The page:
I have chosen to create several CAD (computer aided designs) visuals to demonstrate how my designs would look made into products and in the environment intended. To create my CAD visuals I got a photographer friend to take several pictures of me climbing. Seeing as I am a great example of my target market I thought it would be appropriate to use pictures of me climbing. I then took pictures of my croquis and used Photoshop to combine the two together.
I started my final designs by choosing the fabric, I needed several different types to incorporate the climbing clothes and accessories, for the clothing side I chose an organic cotton jersey for t-shirts and a medium weight cotton for trousers. For the accessories I needed heavy duty outdoor fabric that can be used for rucksacks and bouldering mats. Once I had these and my designs it was time to expose my screen and start printing. I have been having several problems while exposing and have ended up with several blocked screens that needed redoing. However I have overcome these problems and started printing.
These are a few pictures of the croquis so far. Overall I am very happy with the progress made but I can keep improving on these.
I wanted all of my designs to have a hand crafted feel so each one starts as a drawing which I then scan in and played around with in Photoshop. I have experimented with different types of repeat and various scales. I aim to create a design that looks good even if you don’t recognise the climbing equipment shown. These designs are black and white because this is required for putting the design onto a screen.
I have created my stitch designs on the EasyDesign soft wear, by scanning in my drawings and then tracing it. Once I have created the motif and I experimented with creating motif fills and circular repeats. I have also combined stitch with some of my screen printing samples to give the stitch designs more texture and depth. These are a few of my best samples which will be developed into final designs.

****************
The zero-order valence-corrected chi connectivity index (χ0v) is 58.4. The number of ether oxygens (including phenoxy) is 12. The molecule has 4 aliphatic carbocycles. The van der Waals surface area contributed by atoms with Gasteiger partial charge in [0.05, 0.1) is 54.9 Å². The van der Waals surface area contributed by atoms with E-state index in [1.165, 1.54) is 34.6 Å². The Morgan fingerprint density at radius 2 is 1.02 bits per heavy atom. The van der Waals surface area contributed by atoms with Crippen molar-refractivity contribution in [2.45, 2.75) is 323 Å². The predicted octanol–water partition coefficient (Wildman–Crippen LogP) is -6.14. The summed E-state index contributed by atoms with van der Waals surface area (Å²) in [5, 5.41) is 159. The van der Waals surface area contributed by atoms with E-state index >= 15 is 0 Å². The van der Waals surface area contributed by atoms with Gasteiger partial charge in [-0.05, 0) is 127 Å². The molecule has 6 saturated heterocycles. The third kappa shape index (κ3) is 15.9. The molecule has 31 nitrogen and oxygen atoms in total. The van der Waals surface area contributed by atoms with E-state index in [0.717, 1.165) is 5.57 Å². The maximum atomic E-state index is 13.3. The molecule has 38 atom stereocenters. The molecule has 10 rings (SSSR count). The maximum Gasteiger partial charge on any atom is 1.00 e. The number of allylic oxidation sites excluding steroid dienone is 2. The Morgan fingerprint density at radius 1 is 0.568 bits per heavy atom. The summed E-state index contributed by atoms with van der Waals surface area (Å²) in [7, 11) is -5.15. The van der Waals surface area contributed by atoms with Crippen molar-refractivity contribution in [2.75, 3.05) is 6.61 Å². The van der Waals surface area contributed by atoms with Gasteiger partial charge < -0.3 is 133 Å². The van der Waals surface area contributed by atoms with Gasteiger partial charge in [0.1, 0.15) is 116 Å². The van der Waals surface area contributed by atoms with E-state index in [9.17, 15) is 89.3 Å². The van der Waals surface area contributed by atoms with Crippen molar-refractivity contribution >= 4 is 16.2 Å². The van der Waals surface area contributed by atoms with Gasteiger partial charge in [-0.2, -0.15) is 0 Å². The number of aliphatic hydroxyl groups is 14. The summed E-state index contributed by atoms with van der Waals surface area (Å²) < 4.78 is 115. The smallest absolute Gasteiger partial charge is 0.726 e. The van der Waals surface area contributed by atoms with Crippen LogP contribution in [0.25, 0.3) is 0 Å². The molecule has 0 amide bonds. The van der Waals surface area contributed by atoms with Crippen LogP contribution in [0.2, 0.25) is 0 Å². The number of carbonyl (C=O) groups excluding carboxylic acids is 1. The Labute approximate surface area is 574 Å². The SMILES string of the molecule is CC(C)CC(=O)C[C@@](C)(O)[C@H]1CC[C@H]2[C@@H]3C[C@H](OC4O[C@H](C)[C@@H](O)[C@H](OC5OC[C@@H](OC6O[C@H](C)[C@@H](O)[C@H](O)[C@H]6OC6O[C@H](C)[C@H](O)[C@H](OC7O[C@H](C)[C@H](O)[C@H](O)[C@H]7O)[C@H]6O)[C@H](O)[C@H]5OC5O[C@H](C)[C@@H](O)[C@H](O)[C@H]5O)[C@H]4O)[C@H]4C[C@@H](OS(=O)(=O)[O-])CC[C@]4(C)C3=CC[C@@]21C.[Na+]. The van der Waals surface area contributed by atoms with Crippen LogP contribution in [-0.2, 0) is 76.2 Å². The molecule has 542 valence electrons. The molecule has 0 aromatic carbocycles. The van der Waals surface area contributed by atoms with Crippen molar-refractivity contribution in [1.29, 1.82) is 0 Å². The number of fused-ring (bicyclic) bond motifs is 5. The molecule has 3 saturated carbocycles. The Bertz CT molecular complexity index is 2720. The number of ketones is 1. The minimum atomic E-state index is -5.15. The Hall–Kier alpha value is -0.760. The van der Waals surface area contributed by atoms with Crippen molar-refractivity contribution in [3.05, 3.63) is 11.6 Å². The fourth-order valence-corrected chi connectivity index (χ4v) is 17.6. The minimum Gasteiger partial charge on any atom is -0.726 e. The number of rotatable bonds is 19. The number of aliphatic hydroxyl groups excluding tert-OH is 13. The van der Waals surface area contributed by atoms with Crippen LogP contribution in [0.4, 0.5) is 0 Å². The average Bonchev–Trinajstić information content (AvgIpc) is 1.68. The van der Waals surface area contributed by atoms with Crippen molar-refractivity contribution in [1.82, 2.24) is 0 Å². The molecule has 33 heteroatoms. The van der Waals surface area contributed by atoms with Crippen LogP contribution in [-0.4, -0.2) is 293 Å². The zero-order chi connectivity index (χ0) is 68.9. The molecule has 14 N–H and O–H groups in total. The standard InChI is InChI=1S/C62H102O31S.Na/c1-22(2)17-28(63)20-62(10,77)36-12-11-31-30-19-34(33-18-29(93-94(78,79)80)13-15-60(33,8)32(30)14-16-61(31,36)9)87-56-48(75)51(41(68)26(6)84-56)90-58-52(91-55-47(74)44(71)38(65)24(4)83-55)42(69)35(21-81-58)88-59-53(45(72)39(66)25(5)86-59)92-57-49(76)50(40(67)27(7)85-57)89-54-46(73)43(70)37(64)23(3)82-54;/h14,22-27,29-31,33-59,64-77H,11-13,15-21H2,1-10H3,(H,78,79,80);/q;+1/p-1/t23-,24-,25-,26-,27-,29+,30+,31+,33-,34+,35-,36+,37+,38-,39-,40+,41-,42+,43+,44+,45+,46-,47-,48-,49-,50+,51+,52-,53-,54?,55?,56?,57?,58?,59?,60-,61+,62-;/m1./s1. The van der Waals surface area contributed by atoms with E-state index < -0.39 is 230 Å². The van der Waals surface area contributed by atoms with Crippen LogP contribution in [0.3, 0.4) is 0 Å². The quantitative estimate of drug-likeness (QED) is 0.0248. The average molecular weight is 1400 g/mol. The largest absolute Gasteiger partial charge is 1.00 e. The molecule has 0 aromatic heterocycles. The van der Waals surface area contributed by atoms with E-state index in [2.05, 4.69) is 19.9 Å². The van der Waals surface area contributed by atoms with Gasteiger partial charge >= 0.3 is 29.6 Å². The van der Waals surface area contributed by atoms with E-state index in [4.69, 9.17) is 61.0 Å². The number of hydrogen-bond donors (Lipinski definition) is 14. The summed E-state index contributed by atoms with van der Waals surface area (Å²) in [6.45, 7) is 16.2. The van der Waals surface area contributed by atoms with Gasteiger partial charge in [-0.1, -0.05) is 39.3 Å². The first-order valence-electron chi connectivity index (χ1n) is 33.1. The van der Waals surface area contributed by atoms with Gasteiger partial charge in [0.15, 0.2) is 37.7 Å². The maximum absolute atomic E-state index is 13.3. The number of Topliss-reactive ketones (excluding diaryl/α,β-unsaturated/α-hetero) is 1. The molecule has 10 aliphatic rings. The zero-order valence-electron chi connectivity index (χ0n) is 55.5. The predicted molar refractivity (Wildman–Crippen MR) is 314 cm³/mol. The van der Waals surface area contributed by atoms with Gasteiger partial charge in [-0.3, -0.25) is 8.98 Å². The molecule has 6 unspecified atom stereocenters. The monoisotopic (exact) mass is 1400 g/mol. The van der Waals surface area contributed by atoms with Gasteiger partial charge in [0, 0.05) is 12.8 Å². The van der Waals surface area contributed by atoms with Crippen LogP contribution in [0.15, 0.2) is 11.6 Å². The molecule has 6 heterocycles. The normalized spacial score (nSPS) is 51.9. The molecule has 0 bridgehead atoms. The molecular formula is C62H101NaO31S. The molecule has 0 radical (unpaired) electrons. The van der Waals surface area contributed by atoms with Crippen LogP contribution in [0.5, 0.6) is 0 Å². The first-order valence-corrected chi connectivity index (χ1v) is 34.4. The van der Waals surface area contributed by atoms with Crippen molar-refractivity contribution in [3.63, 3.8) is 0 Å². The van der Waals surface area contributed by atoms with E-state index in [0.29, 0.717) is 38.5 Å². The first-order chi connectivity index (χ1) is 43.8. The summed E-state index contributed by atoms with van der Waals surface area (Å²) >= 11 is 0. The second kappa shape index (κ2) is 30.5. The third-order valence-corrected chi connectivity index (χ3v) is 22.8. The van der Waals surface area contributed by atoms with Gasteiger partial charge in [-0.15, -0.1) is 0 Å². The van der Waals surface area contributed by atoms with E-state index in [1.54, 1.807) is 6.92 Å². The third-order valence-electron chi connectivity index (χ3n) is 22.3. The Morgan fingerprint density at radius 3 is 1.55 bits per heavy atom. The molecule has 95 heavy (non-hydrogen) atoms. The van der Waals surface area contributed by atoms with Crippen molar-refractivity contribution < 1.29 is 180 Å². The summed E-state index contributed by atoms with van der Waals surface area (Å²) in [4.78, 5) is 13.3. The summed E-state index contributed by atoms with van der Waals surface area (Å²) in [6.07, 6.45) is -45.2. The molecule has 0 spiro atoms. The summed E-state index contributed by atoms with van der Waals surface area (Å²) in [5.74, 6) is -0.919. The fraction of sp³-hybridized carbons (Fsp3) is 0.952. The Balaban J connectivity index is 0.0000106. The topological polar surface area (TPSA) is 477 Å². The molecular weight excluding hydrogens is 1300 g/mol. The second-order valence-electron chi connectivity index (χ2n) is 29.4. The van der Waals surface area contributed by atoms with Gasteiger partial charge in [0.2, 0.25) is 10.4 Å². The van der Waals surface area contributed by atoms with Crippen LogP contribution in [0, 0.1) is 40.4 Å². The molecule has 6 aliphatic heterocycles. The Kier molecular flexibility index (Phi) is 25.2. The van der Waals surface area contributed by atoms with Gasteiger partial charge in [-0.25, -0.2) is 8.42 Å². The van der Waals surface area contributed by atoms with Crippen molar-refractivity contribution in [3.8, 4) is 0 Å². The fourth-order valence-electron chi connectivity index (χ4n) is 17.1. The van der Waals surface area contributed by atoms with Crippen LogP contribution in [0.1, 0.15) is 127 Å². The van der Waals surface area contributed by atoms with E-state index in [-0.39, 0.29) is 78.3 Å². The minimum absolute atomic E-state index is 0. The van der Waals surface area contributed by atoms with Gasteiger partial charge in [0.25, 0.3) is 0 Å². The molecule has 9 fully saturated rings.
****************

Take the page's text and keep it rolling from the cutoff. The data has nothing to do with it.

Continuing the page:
I have been developing my design work by playing around with different methods of repeating and creating designs. I have developed my motifs to make them most effective in a design. The designs are all created by scanning in my drawings and then repeating, this creates a hand drawn feel to the collection. I them transferred these designs onto a screen for printing. These are a selection of samples that I have made from my design development, the best aspects of these shall feed into my final collection.
I wanted to experiment with different printing techniques so signed up for a lino printing workshop to investigate the effect this creates. We learnt how to create a reduction print with involves printing the first colour before cutting more away and printing a second colour on top, followed by a third colour. This means that the design can be built up and contain many layers, this is more complex than a simple two tone print.
These images shoe the process of cutting the lino, rolling the ink and then printing using the printing press. Lino printing creates a nice textured print that is very different to screen printing, I has more texture in the print and can be enhanced by letting some of the background show through.
After creating a selection of background designs I made up a screen containing four of the best designs. I then printed these onto both fabric and paper in a variety of colours from my colour pallet. Here are images of the printing process.
The process of screen printing means each print is different and unique, this will create variety within the collection.